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This page was
last updated on
June 03, 2012

What 3-D mapmakers should know about corrugated carton board and cartonboard

 

Corrugated board is made largely of recycled paper and most commonly comprises three components: an outer and inner “liner”, (the flat, surface components), and a “corrugating medium”, the “fluting”, which is glued between the liners It is this sandwich-type construction that gives corrugated board its excellent rigidity and structural strength as well as its unique cushioning characteristics.

Over the decades, corrugated board has evolved and developed to provide a wide range of products for different applications. Standard and non-standard categories of corrugated board are based on the type of flute, whether coarse, fine or extra fine and the number of fluted walls whether single, double or triple layered.

For the purpose of 3-D modeling, options include single face-, single wall – and double wall corrugated board, each of which can be made in a variety of weights and thicknesses.

The standard range includes the coarse ‘A’ and ‘C’ flute, fine ‘B’ and extra fine ‘E’ and ‘F’ flutes. The ‘B’ flute is the most widely used. It is very robust (difficult to crush) and has good compression strength. The ‘C’ flute is larger with greater compression strength but offers less crush resistance and requires more space.

Single face corrugated board is manufactured in standard widths ranging from 56” to 36”.  It is easily transported in rolls.  Its ability to withstand compression (an important factor for the stability of a 3-D model) is determined by the quality and thickness of the liner and the corrugating medium. For 3-D modeling, the liner and the corrugating medium should be at least 185 g/m2 and 150 g/m2 respectively. The best solution is to request a specially manufactured corrugated board making use of a liner (175 - 185 g/m2) and a kraft liner (175 –185 g/m2).

The thickness of corrugated board (an important dimension in respect of scaling 3-D models) is conventionally measured as detailed in the Table below.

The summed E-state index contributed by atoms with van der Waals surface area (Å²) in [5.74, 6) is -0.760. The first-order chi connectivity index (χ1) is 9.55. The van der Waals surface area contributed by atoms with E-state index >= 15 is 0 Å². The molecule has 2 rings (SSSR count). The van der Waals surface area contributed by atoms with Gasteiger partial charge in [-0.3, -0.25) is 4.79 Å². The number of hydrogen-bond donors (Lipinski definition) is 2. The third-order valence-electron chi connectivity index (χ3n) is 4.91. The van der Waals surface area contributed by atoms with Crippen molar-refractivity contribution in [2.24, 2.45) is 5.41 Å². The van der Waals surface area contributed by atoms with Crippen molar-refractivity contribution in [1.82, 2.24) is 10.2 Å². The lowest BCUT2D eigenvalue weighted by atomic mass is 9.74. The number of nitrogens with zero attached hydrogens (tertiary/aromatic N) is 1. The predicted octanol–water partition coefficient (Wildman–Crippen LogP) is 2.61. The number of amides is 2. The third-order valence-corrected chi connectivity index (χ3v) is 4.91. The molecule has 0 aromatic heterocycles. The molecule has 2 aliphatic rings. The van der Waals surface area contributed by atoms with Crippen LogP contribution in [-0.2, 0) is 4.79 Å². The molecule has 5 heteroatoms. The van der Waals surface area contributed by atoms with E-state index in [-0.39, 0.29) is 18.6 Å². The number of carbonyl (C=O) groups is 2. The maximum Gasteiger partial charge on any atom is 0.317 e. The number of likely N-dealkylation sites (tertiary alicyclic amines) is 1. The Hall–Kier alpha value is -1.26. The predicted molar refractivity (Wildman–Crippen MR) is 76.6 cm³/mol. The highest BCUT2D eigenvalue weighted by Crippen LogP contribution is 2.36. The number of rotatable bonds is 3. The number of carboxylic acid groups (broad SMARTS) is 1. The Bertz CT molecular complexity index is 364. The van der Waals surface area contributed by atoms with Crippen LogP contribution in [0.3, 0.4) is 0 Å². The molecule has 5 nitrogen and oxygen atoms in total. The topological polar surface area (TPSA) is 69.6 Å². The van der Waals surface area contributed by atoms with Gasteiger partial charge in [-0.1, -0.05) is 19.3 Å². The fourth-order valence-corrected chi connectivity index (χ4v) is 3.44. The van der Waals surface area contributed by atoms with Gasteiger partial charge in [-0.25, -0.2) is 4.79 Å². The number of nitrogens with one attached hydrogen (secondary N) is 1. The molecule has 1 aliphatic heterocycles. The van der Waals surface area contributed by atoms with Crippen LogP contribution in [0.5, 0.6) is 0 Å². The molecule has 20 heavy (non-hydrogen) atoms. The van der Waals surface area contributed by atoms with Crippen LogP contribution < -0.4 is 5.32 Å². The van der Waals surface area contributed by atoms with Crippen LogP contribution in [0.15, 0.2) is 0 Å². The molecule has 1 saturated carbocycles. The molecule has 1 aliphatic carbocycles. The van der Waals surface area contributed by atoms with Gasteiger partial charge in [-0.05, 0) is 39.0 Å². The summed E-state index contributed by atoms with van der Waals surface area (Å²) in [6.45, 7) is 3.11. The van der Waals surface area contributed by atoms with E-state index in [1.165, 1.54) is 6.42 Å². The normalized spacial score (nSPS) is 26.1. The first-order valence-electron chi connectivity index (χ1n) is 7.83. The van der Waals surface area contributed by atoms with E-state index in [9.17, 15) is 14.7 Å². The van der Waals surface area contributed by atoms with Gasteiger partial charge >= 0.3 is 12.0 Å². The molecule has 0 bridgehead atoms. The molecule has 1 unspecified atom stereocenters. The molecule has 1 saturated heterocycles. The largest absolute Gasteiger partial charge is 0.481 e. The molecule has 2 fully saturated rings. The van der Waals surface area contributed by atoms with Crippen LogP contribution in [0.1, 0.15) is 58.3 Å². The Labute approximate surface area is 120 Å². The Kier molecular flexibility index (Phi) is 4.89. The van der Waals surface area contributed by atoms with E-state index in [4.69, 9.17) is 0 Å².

If transport is not a constraint, you may wish to consider procuring single or double wall corrugated board, making sure that you get the best possible quality in terms of strengths as discussed above.

Provided you order a minimum quantity, depending on the goodwill of the manufacturer, corrugated board sheets can be cut to the desired size ahead of the modeling exercise.

In this case, the size of the board should possibly match that of the base table and the base map.

Single and double-wall corrugated boards are classified as detailed in the Table below and offer additional resistance to compression.

The choice between the various media will depend on their availability or readiness of manufacturers to produce them according to the desired specifications and to the transport facilities available to you to haul the material to where the model will be assembled. Rolls of board are easier to transport, as they can easily fit into the back of a pick up. Large carton board sheets are necessarily placed on the roof of a vehicle or in a truck you may want to get for the purpose.

 

   

 

 

Standards

Typical Caliper (mm)
 (i.e. Thickness)

Section

Single-face corrugated board

E Flute

1.1 – 1.8

B Flute

2.1 – 3.0

C Flute

3.2 - 3.9

A Flute

4.0 - 4.8

Single-wall corrugated board

B Flute

2.95

C Flute

3.78

Double-wall corrugated board

EB flute

4.06

BC flute

6.50

CC flute

7.33

 


Compared to other supplies used for making 3-D models, like polystyrene or other petroleum-derived materials, corrugated board is environment friendly, being recyclable and ultimately biodegradable. As a matter of fact 70% of the board produced each year is made from recycled fibers. Corrugated board is not made from paper derived from tropical forest hardwoods - they are entirely unsuitable for the process. In fact the paper industry uses fast-growing softwoods, which are being replanted faster than they are being used.
 

Corrugated carton is a reusable material made from a renewable resource

.

This page has been prepared with the assistance of the Corrugated Packaging Association Northampton, United Kingdom http://www.corrugated.org.uk

Looking for an alternative to carton board for making 3D Models? Have a look at EVA / PE materials


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